Kawabata combined Japanese refined aesthetics with psychological narrative and eroticism. In his early works Kawabata experimented with surrealistic techniques. His naturalistic style became later more impressionistic. Among Kawabata's famous works after World War II is The Snow Country (finished 1948), the story of a middle-aged aesthete, Shimamura, and an aging geisha, Komako. As a background of their sporadic affair is a distinct isolated location, a hotspring resort west of the central mountain range, where winters are dark, long and silent. "After all, these fingers keep a vivid memory of the woman I am going to see," Shimamura thinks when he travels to the snow country by train. It takes him to another place, away from his ballet book he is writing. But this far-off destination gives him only a temporary home, a reflection of something else when the night transforms the coach's window into a mirror. Komako is violently in love with him, and she is not a reflection, created according to Shimamura's aesthetic vision. Kawabata later told that he modelled her after a real character.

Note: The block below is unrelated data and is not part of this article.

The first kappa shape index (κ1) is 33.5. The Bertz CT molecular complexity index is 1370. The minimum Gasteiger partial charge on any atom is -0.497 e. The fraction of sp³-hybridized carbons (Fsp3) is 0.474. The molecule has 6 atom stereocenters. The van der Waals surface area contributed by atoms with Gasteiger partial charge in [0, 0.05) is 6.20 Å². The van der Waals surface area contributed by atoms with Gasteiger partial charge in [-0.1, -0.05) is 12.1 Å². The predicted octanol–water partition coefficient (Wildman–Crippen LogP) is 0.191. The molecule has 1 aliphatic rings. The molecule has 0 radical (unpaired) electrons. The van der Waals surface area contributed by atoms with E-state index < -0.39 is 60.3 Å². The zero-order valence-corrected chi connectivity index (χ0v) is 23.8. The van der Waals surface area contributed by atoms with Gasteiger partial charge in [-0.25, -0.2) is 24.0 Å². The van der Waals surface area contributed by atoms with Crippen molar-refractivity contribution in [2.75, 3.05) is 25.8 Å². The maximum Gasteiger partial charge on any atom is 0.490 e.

Thousand Cranes, which appeared in 1952, used the tea ceremony as a background and was based on the classical work The Tales of Genji. In Beauty and Sadness (1965) Kawabata told of the reunion of an elderly man and a woman artists, and the revenge of the artist's young protegee. In this work, as in other late works, Kawabata's approach was open-ended: the tale do not reveal itself fully, more is implied, left to the imagination of the readers, than made explicit. The Master of Go (trans. 1972), one of his less-well-known novels, was a fictionalized account of a 1938 go match between an old champion and a young challenger. Go is Japan's ancient game of strategy and finally, when the players emerge from isolation, the tradition itself has lost.